Argento et al v. Sylvania Lighting Services Corporation, No. 2:2013cv00351 - Document 211 (D. Ariz. 2015)

Court Description: ORDER granting 178 Motion for Summary Judgment as to the claims alleged by plaintiffs Clifton Anthony, Hector Daza-Frias, Juan Forrellat, and Craig Zuchelkowski. Signed by Judge H Russel Holland on 9/1/15.(KGM)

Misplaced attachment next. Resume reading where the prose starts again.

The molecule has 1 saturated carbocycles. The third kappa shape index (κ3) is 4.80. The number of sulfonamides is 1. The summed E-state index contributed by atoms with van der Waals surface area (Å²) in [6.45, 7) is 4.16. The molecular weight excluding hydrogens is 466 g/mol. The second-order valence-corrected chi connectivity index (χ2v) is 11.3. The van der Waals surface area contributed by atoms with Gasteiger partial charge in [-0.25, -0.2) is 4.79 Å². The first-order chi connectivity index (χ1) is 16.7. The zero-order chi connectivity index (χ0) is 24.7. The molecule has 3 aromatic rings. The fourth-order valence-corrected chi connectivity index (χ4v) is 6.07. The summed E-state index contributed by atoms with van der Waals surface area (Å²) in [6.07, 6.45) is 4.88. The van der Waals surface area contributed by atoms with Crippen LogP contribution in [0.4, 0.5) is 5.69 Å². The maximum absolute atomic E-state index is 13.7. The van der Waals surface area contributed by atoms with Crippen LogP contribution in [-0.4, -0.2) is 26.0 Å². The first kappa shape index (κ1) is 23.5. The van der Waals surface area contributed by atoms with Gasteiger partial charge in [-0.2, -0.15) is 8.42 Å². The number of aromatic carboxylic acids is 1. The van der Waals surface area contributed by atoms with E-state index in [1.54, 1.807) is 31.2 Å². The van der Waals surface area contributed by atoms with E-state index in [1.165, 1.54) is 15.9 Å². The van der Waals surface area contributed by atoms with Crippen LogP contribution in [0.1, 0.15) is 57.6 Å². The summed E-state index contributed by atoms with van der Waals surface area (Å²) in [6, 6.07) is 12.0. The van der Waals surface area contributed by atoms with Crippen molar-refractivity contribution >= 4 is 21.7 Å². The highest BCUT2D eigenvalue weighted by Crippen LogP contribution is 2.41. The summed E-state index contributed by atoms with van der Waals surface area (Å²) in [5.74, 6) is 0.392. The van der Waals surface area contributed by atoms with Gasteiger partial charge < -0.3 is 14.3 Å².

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Argento et al v. Sylvania Lighting Services Corporation WO Doc. 211 IN THE UNITED STATES DISTRICT COURT FOR THE DISTRICT OF ARIZONA RONALD ARGENTO, et al, ) ) Plaintiffs, ) ) vs. ) ) SYLVANIA LIGHTING SERVICES CORP., ) ) Defendant. ) __________________________________________) No. 2:13-cv-0351-HRH ORDER Motion for Summary Judgment as to Claims Alleged by Plaintiffs Clifton Anthony, Hector Daza-Frias, Juan Forrellat. and Craig Zuchelkowski Defendant moves for summary judgment on the claims alleged by plaintiffs Clifton Anthony, Hector Daza-Frias, Juan Forrellat, and Craig Zuchelkowski.1 This motion is opposed.2 Oral argument was requested by defendants. However, the issues before the court are largely legal in nature and have been well researched and briefed. Oral argument would not be helpful.3 1 Docket No. 178. 2 Docket No. 188. 3 A district court may decide a motion for summary judgment “without oral argument (continued...) -1- Facts Plaintiffs Clifton Anthony, Hector Daza-Frias, Juan Forrellat, and Craig Zuchelkowski4 worked for defendant Sylvania Lighting Services Corporation on a lighting service project for the Clark County School District (CCSD) in Nevada. The CCSD project began in July 2011 and ended in January of 2012. Plaintiffs allege that they worked more than 40 hours per week while working on the CCSD project but that they were only paid for 40 hours of work per week no matter how many hours they actually worked. On February 24, 2012, plaintiffs filed a complaint against defendant for unpaid overtime with the Nevada Labor Commission. The claims were referred to CCSD for investigation, which made a series of determinations, to which plaintiffs were allowed to object.5 A pre-hearing conference was held in March 2013, after which discovery was taken, and then a Final Hearing was held on January 22, 2014.6 On May 5, 2014, a Final Order was 3 (...continued) if the parties can submit their papers to the court.” Partridge v. Reich, 141 F.3d 920, 926 (9th Cir. 1998). 4 Any reference to “plaintiffs” herein is limited to these four plaintiffs. 5 Final Order at 1, Exhibit 1, Defendant’s Request for Judicial Notice [etc.], Docket No. 178-2. Defendant requests that the court take judicial notice of the final order of the Nevada Labor Commission. Plaintiffs do not oppose the court taking judicial notice of the Final Order. See Plaintiffs’ Response [etc.] at 1, Docket No. 188. The court will take judicial notice of the Final Order. 6 Final Order at 1, Exhibit 1, Defendant’s Request for Judicial Notice [etc.], Docket No. (continued...) -2- filed. The ALJ determined that plaintiffs were due overtime that they had not been paid.7 Zuchelkowski was awarded $12,041.87 in back overtime wages; Anthony was awarded $10,292.16; Diaz-Frias was awarded $5,978.90; and Forrellat was awarded $6,119.52.8 The ALJ declined to assess any forfeitures against defendant, which are available under Nevada law “against a contractor where the worker is not paid the applicable prevailing wage rate for work performed on a prevailing wage project.”9 The ALJ declined to assess any forfeitures because they would have been retained by CCSD and the ALJ felt that such an assessment would be a windfall for CCSD “given [its] failure to meet [its] statutory responsibilities under NRS 338.070.”10 The ALJ also declined to assess any administrative fines or penalties against defendant, even though plaintiffs’ counsel argued that “such fines should be assessed because Sylvania took this matter to hearing thereby costing each of the parties involved thousands of dollars in costs.”11 Because the determinations that CCSD 6 (...continued) 7 Id. at 8-9. 8 Id. at 13. 9 Id. at 10. 178-2. 10 Id. 11 Id. -3- made after its investigation favored defendant, the ALJ concluded that “[p]enalties will not be assessed against Sylvania simply because they elected to accept CCSD’s findings.”12 Although plaintiffs could have sought judicial review of the Final Order, no appeal was taken. Rather, plaintiffs signed release forms “in order to receive payment of the award....”13 The release provided that plaintiffs were discharging the “State of Nevada, the Department of Business & Industry, and the Office of the Labor Commissioner, ... and all other state and local agencies” from any claims “arising out of, or by reason of, the investigation of the allegations raised in this matter and other matters relating thereto.”14 Plaintiffs “waive[d] all rights to file any additional such claims, actions, etc, relating to such wage claim[s].”15 While the Nevada administrative proceedings were ongoing, this action was commenced. On December 20, 2013, plaintiffs filed an amended complaint in which they assert a single FLSA overtime claim. Plaintiffs allege that “they worked more than forty 12 Id. 13 Declaration of Plaintiff Clifton Anthony at ¶ 2, Exhibit A; Declaration of Plaintiff Craig Zuchelkowski at ¶ 3, Exhibit B; Declaration of Plaintiff Hector Daza-Frias at ¶ 2, Exhibit C; and Forrellat Release at 1, Exhibit D; Plaintiffs’ Response [etc.], Docket No. 188. 14 Forrellat Release at 1, Exhibit D, Plaintiffs’ Response [etc.], Docket No. 188. 15 Id. -4- hours in a workweek” and that defendant failed to pay them overtime.16 More specifically, plaintiffs allege that “[t]hey worked an average of ten (10) to twelve (12) hours per workday.”17 Although not specifically alleged, these overtime claims appear to be based on pre- and post-shift work. And, plaintiffs Anthony and Zuchelkowski allege that from late August or early September 2011, “they worked between eleven (11) to fourteen (14) hours per day” because they became “designated drivers on the CCSD Project....”18 Plaintiffs also generally alleged that they were required to work during their unpaid meals breaks at times.19 Plaintiffs seek the overtime they contend they are due and liquidated damages in an amount equal to their unpaid overtime. Defendant now moves for summary judgment on plaintiffs’ FLSA claims on the grounds that these claims are barred by res judicata because of the Final Order in the Nevada administrative proceedings. Defendant contends that allowing plaintiffs to pursue their FLSA claims could result in plaintiffs obtaining a double recovery. 16 First Amended Complaint at 2, ¶ 1, Docket No. 39. 17 Id. at 9, ¶ 67. 18 Id. at ¶ 68. 19 Id. at 10, ¶ 72. There are also some allegations in the amended complaint of employees not being paid for travel time, but these plaintiffs’ FLSA overtime claims are not based on allegations of unpaid travel time. -5- Discussion Summary judgment is appropriate when there are no genuine issues of material fact and the moving party is entitled to judgment as a matter of law. Fed. R. Civ. P. 56(c). The initial burden is on the moving party to show that there is an absence of genuine issues of material fact. Celotex Corp. v. Catrett, 477 U.S. 317, 325 (1986). If the moving party meets its initial burden, then the non-moving party must set forth specific facts showing that there is a genuine issue for trial. Anderson v. Liberty Lobby, Inc., 477 U.S. 242, 247-48 (1986). In deciding a motion for summary judgment, the court views the evidence of the non-movant in the light most favorable to that party, and all justifiable inferences are also to be drawn in its favor. Id. at 255. “[T]he court’s ultimate inquiry is to determine whether the ‘specific facts’ set forth by the nonmoving party, coupled with undisputed background or contextual facts, are such that a rational or reasonable jury might return a verdict in its favor based on that evidence.” T.W. Elec. Service, Inc. v. Pacific Elec. Contractors Ass’n, 809 F.2d 626, 631 (9th Cir. 1987). “The concept of res judicata embraces two doctrines, claim preclusion and issue preclusion (or collateral estoppel), that bar, respectively, a subsequent action or the subsequent litigation of a particular issue because of the adjudication of a prior action. McClain v. Apodaca, 793 F.2d 1031, 1033 (9th Cir. 1986) (footnote omitted). Claim preclusion treats a judgment, once rendered, as the full measure of relief to be accorded -6- between the same parties on the same claim or cause of action.” Id. (footnote and citation omitted). The threshold issue here is whether an unreviewed order from a state administrative agency or commission can be given preclusive effect in a FLSA case. “Title 28 U.S.C. § 1738 requires that [courts] give the same preclusive effect to state court judgments as they would be given in the state in which they were rendered.” Miller v. Cnty. of Santa Cruz, 39 F.3d 1030, 1032 (9th Cir. 1994). However, “Section 1738 does not govern cases involving unreviewed decisions of a state administrative hearing board or commission.” Id. “Nonetheless, as a matter of federal common law, federal courts give preclusive effect to the findings of state administrative tribunals in subsequent actions under § 1983.” Id. However, federal courts do not give unreviewed administrative determinations preclusive effect for Title VII claims. Univ. of Tennessee v. Elliott, 478 U.S. 788, 796 (1986). But, this is not a § 1983 action, nor is it a Title VII case. This case involves only FLSA claims, and the Ninth Circuit has never considered whether preclusive effect should be given to unreviewed decisions of a state administrative commission or agency in a subsequent FLSA case. There are cases from other jurisdictions that have considered the question of whether an unreviewed decision of a state administrative agency or commission should be given preclusive effect in a subsequent FLSA case. In Akwesi v. Uptown Lube & C/W, Inc., No. 07 Civ. 335(NRB), 2007 WL 4326732, at *1 (S.D.N.Y. Dec. 3, 2007), the plaintiffs filed a -7- complaint on June 14, 2005 with the New York State Department of Labor “claiming that Uptown Lube failed to pay its employees proper overtime wages.” The Department of Labor issued a Final Report of its investigation on March 10, 2006, in which it “determined that Uptown Lube had paid overtime’, but had ‘failed to pay spread of hours for the period 10/03-11/05.’” Id. “‘Spread of hours’ is a species of overtime payment required by New York state labor regulations, but not by federal law.” Id. Basically, it requires that “[i]n addition to overtime at one and one half times the regular rate, an employer must pay an employee one extra hour’s worth of wages for every day the employee’s workday extends beyond ten hours.” Id. The Department of Labor awarded the plaintiffs back overtime pay and Uptown Lube paid each plaintiff the back “spread of hours” overtime pay he or she was due. Id. at *2. On January 16, 2007, the plaintiffs filed a complaint in federal court against Uptown Lube, alleging a FLSA overtime claim and other state law claims. Id. Uptown Lube moved to dismiss the plaintiffs’ complaint. Id. The court rejected the “defendant’s first argument ... that the complaint should be dismissed for lack of subject matter jurisdiction, under Fed.R.Civ.P. 12(b)(1), because any case or controversy has been rendered moot by the NYS DOL findings and subsequent payments.” Id. at *3. The court found that it did not need [to] even address the question of whether the NYS DOL findings-the judicially unreviewed findings of a state administrative agency-are entitled to preclusive effect in this Court, for it is clear that Uptown Lube remained in business for a period -8- of time after the conclusion of the NYS DOL investigation, and therefore this Court would retain jurisdiction over at least a portion of plaintiffs’ claims even if we were to give preclusive effect to the NYS DOL findings. Id. However, the court did “note that it will be unlikely that defendant can assert preclusion on the basis of the NYS DOL investigation. While unreviewed factual determinations of state agencies may be given preclusive effect in federal court, this is not so in all circumstances, and appears to not be so in suits brought under the FLSA.” Id. (internal citation omitted). The court also noted that “the broad remedial purpose underlying the FLSA seems antithetical to common law doctrines of preclusion.” Id. at *3 n.12. The Akwesi court cited to Solimino v. Astoria Federal Savings and Loan Association, 901 F.2d 1148 (2nd Cir. 1990), as the authority supporting the proposition that preclusive effect should not be given to unreviewed state agency decisions in FLSA cases. Solimino involved the question of whether preclusive effect should be given to an unreviewed state agency decision in a subsequent ADEA case. Id. at 1149. The plaintiffs argued that the court should look to Title VII cases for guidance and the defendant suggested that the court should look to FLSA cases instead. The court observed that assuming arguendo that we should look to the FLSA instead of Title VII for guidance as to the preclusion issue in this ADEA suit, Astoria fails to cite any part of the FLSA or its interpretive caselaw that indicates Congress intended in the FLSA to give preclusive effect to the judicially unreviewed fact-finding of a state administrative agency. -9- Id. at 1152. In Thakkar v. Balasuriya, Case No. H-09-0841, 2009 WL 2996727, at *1 (S.D. Tex. Sept. 9, 2009), the defendants argued that Thakkar’s FLSA claims were barred by an earlier unreviewed state agency decision. The court “conclude[d] that Thakkar’s FLSA claims are not exempt from common law preclusion and that the FLSA claims that Thakkar has asserted in this action are barred by collateral estoppel (issue preclusion).” Id. at *4. The court explained that Thakkar has failed ... to show that Congress intended the FLSA’s administrative scheme to exempt FLSA claims from common law principles of preclusion. Absent a showing of Congressional intent to the contrary, the court concludes that the FLSA claims at issue in this case are not exempt from common law principles of preclusion. Id. at *5. Similarly, the court in Jones v. Hamic, 875 F. Supp. 2d 1334, 1349 (M.D. Ala. 2012), concluded “that unreviewed state agency findings can be given collateral estoppel effect in a FLSA suit.” The court explained: In Elliott, the Supreme Court implied strongly that there exists a presumption in favor of preclusion, and that the party challenging the preclusive effect of an unreviewed state agency decision bears the heavy burden of showing that Congress intended to rebut the presumption. Indeed, Congress knows about federal preclusion law when it legislates, and absent a strong showing that it intended to override firmly entrenched preclusion law by enacting FLSA, this Court will give the ADIR’s findings collateral estoppel effect to the extent that an -10- Alabama court would. Doing so furthers the principles of federalism, comity, efficiency, and repose underlying the collateral estoppel doctrine. Here, Jones has failed to offer up an argument about whether Congress intended FLSA to override federal preclusion law. Id. (internal citations omitted). Here, plaintiffs argue that preclusive effect to unreviewed state agency decisions should not be given in FLSA cases because FLSA is a remedial statute. See Lambert v. Ackerley, 180 F.3d 997, 1003 (9th Cir. 1999) (“the FLSA is a remedial statute”). Plaintiffs also suggest that the Ninth Circuit recognizes similarities between Title VII, the ADEA, and the FLSA, implying that because preclusive effect is not given for Title VII and ADEA claims, it then follows that preclusive effect should not be given to unreviewed decisions by state agencies in FLSA cases. Plaintiffs also point out that “[w]hile the Ninth Circuit has not specifically addressed the question of whether FLSA claims may only be settled and resolved in two ways, district courts in the Ninth Circuit have followed Lynn’s Food Stores.” McKeen v. Chaplin v. Franklin American Mortg. Co., Case No. C 10–5243 SBA, 2012 WL 6629608, at *2 n.3 (N.D. Cal. Dec. 19, 2012). In Lynn’s Food Stores, the court stated: There are only two ways in which back wage claims arising under the FLSA can be settled or compromised by employees. First, under section 216(c), the Secretary of Labor is authorized to supervise payment to employees of unpaid wages owed to them. An employee who accepts such a payment supervised by the Secretary thereby waives his right to bring suit for both the unpaid wages and for liquidated damages, provided the employer pays in full the back wages. -11- The only other route for compromise of FLSA claims is provided in the context of suits brought directly by employees against their employer under section 216(b) to recover back wages for FLSA violations. Lynn’s Food Stores, Inc. v. United States ex rel. U.S. Dep’t of Labor, 679 F.2d 1350, 1352-53 (11th Cir. 1982) (footnote omitted). Plaintiffs argue that because there are only two ways in which to resolve a FLSA claim, either through the Department of Labor or through a lawsuit brought under Section 216(b), that means that unreviewed decisions of a state agency should not be given preclusive effect. Thus, plaintiffs urge the court to follow Akwesi and Solimino and conclude that preclusive effect should not be given to unreviewed decisions of a state agency in FLSA cases. The court finds Akwesi unpersuasive. As for Solimino, all the court stated there was that the defendant had not pointed to anything that suggested that Congress intended that unreviewed state court decisions would have preclusive effect as to FLSA claims. But, the contrary is true as well. There is nothing in the FLSA that indicates that Congress did not intend that the usual presumption of preclusion should apply. The fact that the FLSA is a remedial statute does not mean that the usual presumption of preclusion should not apply. As for plaintiffs’ reliance as Lynn’s Foods, that case concerned the ways in which FLSA wage claims could be settled and did not deal with the question of whether preclusive effect should be given to unreviewed decisions of a state agency or commission. -12- As to that question, the court finds Gorney v. Arizona Board of Regents, 43 F. Supp. 3d 946, 1204 (D. Ariz. 2014), persuasive. There, the plaintiff alleged that he had been wrongfully terminated from the University of Arizona. Id. at 949. The plaintiff requested and was granted a post-termination hearing. Id. at 950. The review panel issued a Hearing Decision upholding the plaintiff’s termination, which was accepted by the University’s Senior Vice-President and affirmed on reconsideration. Id. The plaintiff was advised that he could appeal the termination decision to the Arizona Superior Court, but he did not take such an appeal. Id. at 950-51. Instead, he filed suit in federal district court, asserting, among other claims, a FLSA overtime claim and a FLSA retaliation claim. Id. at 949-50. The defendants moved to dismiss the plaintiff’s First Amended Complaint, “arguing, among other things, that [the p]laintiff failed to appeal from the University’s decision discharging him from employment by filing an action in Superior Court under the Administrative Review Act, and that this failure precludes him from filing the claims raised in the FAC.” Id. at 950 (internal citations omitted). The court considered whether claim preclusion could be applied in this situation and concluded that it could under the criteria set forth in United States v. Utah Construction & Mining Co., 384 U.S. 394, 422 (1966).20 Id. at 953-55. 20 The Ninth Circuit has “held that the federal common law rules of preclusion described in Elliott extend to state administrative adjudications of legal as well as factual issues, even if unreviewed, so long as the state proceeding satisfies the requirements of fairness outlined in Utah Construction, 384 U.S. at 422[.]” Guild Wineries and Distilleries v. Whitehall Co., 853 F.2d 755, 758 (9th Cir. 1988). -13- “The fairness requirements of Utah Construction are: (1) that the administrative agency act in a judicial capacity, (2) that the agency resolve disputed issues of fact properly before it, and (3) that the parties have an adequate opportunity to litigate.” Miller, 39 F.3d at 1033. Here, the fairness requirements are plainly met. The Nevada Labor Commission ALJ was acting in a judicial capacity. “[O]ne of the factors indicating that the administrative agency had acted in the ‘judicial capacity’ required by Utah Construction [is] that the [plaintiff] had both the right to seek a rehearing before the agency and the right to petition for review in superior court.” Wehrli v. County of Orange, 175 F.3d 692, 695 (9th Cir. 1999) (citation omitted). Plaintiffs had such rights. In addition, the ALJ heard motions, conducted a hearing, and awarded plaintiffs a monetary judgment, all of which indicates that the ALJ was acting in a judicial capacity. The ALJ also resolved issues of fact properly before him. And, plaintiffs had an adequate opportunity to litigate their overtime claims in the Nevada proceedings. They engaged in motion practice, participated in evidentiary hearings, were represented by counsel, and introduced witness testimony. Because the fairness requirements of Utah Construction are met, the court concludes that preclusive effect can be given an unreviewed decision by a state administrative commission or agency in a FLSA case. The next question then is whether the Final Order should be given preclusive effect. -14- To determine what the preclusive effect of the Final Order would be, the court looks to Nevada law. Olson v. Morris, 188 F.3d 1083, 1086 (9th Cir. 1999). Nevada has “adopted the doctrine of administrative res judicata....” Campbell v. Nev., Dep’t of Taxation, 827 P.2d 833, 835 (Nev. 1992). For res judicata to apply the 1) “the issue decided in the prior adjudication” must be “identical to the issue presented in the action in question;” 2) there must be “a final judgment on the merits;” and 3) “the party against whom the judgment is asserted” must have been “a party, or in privity with a party to the prior adjudication.” Britton v. City of N. Las Vegas, 799 P.2d 568, 570 (Nev. 1990). These three factors apply to both issue preclusion and claim preclusion. Five Star Capital Corp. v. Ruby, 194 P.3d 709, 713 (Nev. 2008). Issue preclusion requires consideration of a fourth factor as well, which is whether “the issue was actually and necessarily litigated.” Id. Under Nevada law, “claim preclusion may apply in a suit to preclude both claims that were or could have been raised in a prior suit, while issue preclusion would not preclude those issues not raised in the prior suit.” Id. at 714. identical claim or issue “For the purposes of defining a ‘claim’ under Nevada law, ‘[t]he authorities agree that when the same evidence supports both the present and the former cause of action, the two causes of action are identical.’” Holcombe v. Hosmer, 477 F.3d 1094, 1098 (9th Cir. 2007) (quoting Round Hill Gen. Improvement Dist. v. B–Neva, Inc., 606 P.2d 176, 178 (Nev. 1980)). -15- In addition, if the claims in both cases are “based on the same set of facts and circumstances”, then the claims are identical. Five Star Capital Corp., 194 P.3d at 714. Claim preclusion applies to all grounds of recovery that were or could have been brought in the first case. Holcombe, 477 F.3d at 1098. Here, the same evidence required to prove plaintiffs’ overtime claims under Nevada law would be used to prove plaintiffs’ FLSA overtime claims. In addition, this case and the Nevada state administrative proceedings both involve the same set of facts and the claims in both cases are based on the same grounds of recovery, namely overtime. It does not matter that plaintiffs could not have brought their FLSA claims in the Nevada administrative proceedings. As the court noted in Holcombe, “[a]lthough Holcombe argues that she was not able to assert First Amendment retaliation at her administration hearing, that is not the test for a claim under Nevada law.” Id. at 1099. Rather, the test is whether the claims involve the same evidence or facts. Id. at 1098. Plaintiffs’ state-law overtime claims and their FLSA claims involve the same facts and circumstances, and thus these claims are identical. Defendant also argues that plaintiffs’ claim for FLSA liquidated damages is identical to plaintiffs’ request for administrative penalties under Nevada law because each claim involves the same evidence and facts. Plaintiffs argue, however, that their claim for liquidated damages is not identical to their claim for administrative penalties under Nevada -16- law because liquidated damages under the FLSA are not penalties. See Local 246 Utility Workers Union of Amer. v. S. Calif. Edison Co., 83 F.3d 292, 297 (9th Cir. 1996) (FLSA “liquidated damages represent compensation, and not a penalty”). Moreover, plaintiffs point out that liquidated damages are mandatory unless the court makes a determination that the employer objectively and subjectively acted in good faith. Id. Plaintiffs argue that there is no indication in the Final Order that the ALJ made any determination regarding defendant’s subjective or objective good faith, although the ALJ did suggest that defendant’s conduct was intentional or in reckless disregard of plaintiffs’ rights when he observed that [a]n employer cannot absolve themselves of their responsibility to pay overtime by saying at the onset of a project that it will not be granted, then simply looking the other way as they reap the benefits of the hours of additional, unpaid work performed. For CCSD and Sylvania to ignore this reality defies logic.[21] Plaintiffs argue that if the ALJ had considered the applicable law under the FLSA regarding liquidated damages, the Final Order strongly suggests that he would have had no choice but to award liquidated damages. The problem with the parties’ liquidated damages’ arguments is that FLSA liquidated damages are not a “claim”, but rather a remedy. 29 U.S.C. § 216(b). If plaintiffs’ FLSA overtime claims are precluded, the court cannot separately consider whether any of plaintiffs’ possible remedies under the FLSA are also precluded. If plaintiffs are barred from 21 Final Order at 9, Exhibit 1. Defendant’s Request for Judicial Notice [etc.], Docket No. 178-2. -17- pursuing their FLSA claims, then the issue of what damages or remedies they might be entitled to under the FLSA is not before the court. final judgment Although an order by an ALJ may be considered a final judgment on the merits, Roberts v. Las Vegas Valley Water Dist., 849 F. Supp. 1393, 1400 (D. Nev. 1994), plaintiffs argue that there was no final judgment on the merits because there was no judicial review of the Final Order. Plaintiffs contend that they entered into an agreement in which they waived their rights to appeal in order to receive the monetary award provided in the Final Order, but that they did so with the understanding that this would not in any way affect their right to pursue their FLSA claims. Plaintiffs have all averred that it was their understanding that waiving their right to appeal would not have any affect on their ability to pursue their FLSA claims in this case.22 The Final Order was a final judgment on the merits. As for plaintiffs’ contention that they did not intend to give up their right to pursue their FLSA claims, plaintiffs expressly “waiv[ed] all rights to to file any additional such claims, actions, etc. relating to such wage 22 Anthony Declaration at 2, ¶ 4, Exhibit A; Zuchelkowski Declaration at 2, ¶ 4, Exhibit B; Daza-Frias Declaration at 2, ¶ 4, Exhibit C; Forrellat Release at 1, Exhibit D; Plaintiffs’ Response [etc.], Docket No. 188. -18- claim[s].”23 Plainly plaintiffs gave up not only the right to seek review of the administrative decision but also the right to file an action such as this one before the court. same parties There is no dispute that plaintiffs and defendant were parties to the Nevada administrative hearing. In sum, plaintiffs’ FLSA overtime claims are barred by claim preclusion.24 Plaintiffs’ FLSA claims are identical to plaintiffs’ state-law overtime claims. The Final Order is a final judgment. And, both plaintiffs and defendant were parties to the Nevada administrative proceedings. Because plaintiffs’ FLSA claims are barred by claim preclusion, the issue of whether they are entitled to any damages under the FLSA, such as liquidated damages, is also barred. As a final matter, defendant contends that plaintiffs have not brought any claims for unpaid meal times. “FLSA does not require compensation for an employee’s lunch period, but an employee cannot be docked for lunch breaks during which he is required to continue with any duties related to his work.” Busk v. Integrity Staffing Solutions, Inc., 713 F.3d 525, 531 (9th Cir. 2013) (citation omitted), overuled on other grounds by, Integrity Staffing 23 Forrellat Release at 1, Exhibit D, Plaintiffs’ Response [etc.], Docket No. 188 (emphasis added). 24 Because claim preclusion applies here, the court need not consider defendant’s argument that the issue of whether plaintiffs are entitled to overtime was actually and necessarily litigated in the Nevada administrative proceedings. -19- Solutions, Inc. v. Busk, 135 S. Ct. 513 (2014). Defendant contends that it provided meal breaks to plaintiffs without requiring them to perform any substantial duties during these breaks. Plaintiffs do not dispute that they generally were given a 30-minute lunch break each day. But, they contend that there is also evidence that sometimes their lunch breaks were interrupted with work duties. Zuchelkowski testified that he was sometimes “told to go and pick something up, drop it off at the schoolyard that is over by The Palms hotel” during his lunch break and that this may have happened 3-4 or maybe more times.25 Daza-Frias testified that he did not take a full 30-minute lunch every day because sometimes he was told “to do something else” or he was “pulled” back to work before his lunch time ended.26 Clifton testified that he was not always provided with a 30-minute lunch break.27 Plaintiffs argue that this testimony is sufficient to create genuine issues of material fact as to whether there were times that they worked through part of their lunch break. “As a general rule, employees cannot recover for otherwise compensable time if it is de minimis.” Lindow v. United States, 738 F.2d 1057, 1062 (9th Cir. 1984). “An important 25 Deposition of Craig Zuchelkowski at 44:24-46:15, Exhibit E, Plaintiffs’ Response [etc.], Docket No. 188. 26 Deposition of Hector Daza-Frias at 42:10-45:21, Exhibit F, Plaintiffs’ Response [etc.], Docket No. 188. 27 Deposition of Anthony Clifton at 55:7-10, Exhibit G, Plaintiffs’ Response [etc.], Docket No. 188. -20- factor in determining whether a claim is de minimis is the amount of daily time spent on the additional work.” Id. “There is no precise amount of time that may be denied compensation as de minimis. No rigid rule can be applied with mathematical certainty.” Id. “Rather, common sense must be applied to the facts of each case.” Id. The evidence suggests that whatever time might be involved here was de minimis. But, more importantly, if plaintiffs had overtime claims based on unpaid meal breaks, they could have raised those claims in the state administrative proceedings, rather than only claiming overtime based on pre- and post-shift work. In addition, in return for the immediate payment of the Nevada award, plaintiffs agreed to not file any further wage actions. Any overtime claims plaintiffs may have had based on unpaid meal breaks are barred by claim preclusion. Conclusion Defendant’s motion for summary judgment28 as to the claims alleged by plaintiffs Clifton Anthony, Hector Daza-Frias, Juan Forrellat, and Craig Zuchelkowski is granted. DATED at Anchorage, Alaska, this 1st day of September, 2015. /s/ H. Russel Holland United States District Judge 28 Docket No. 178. -21-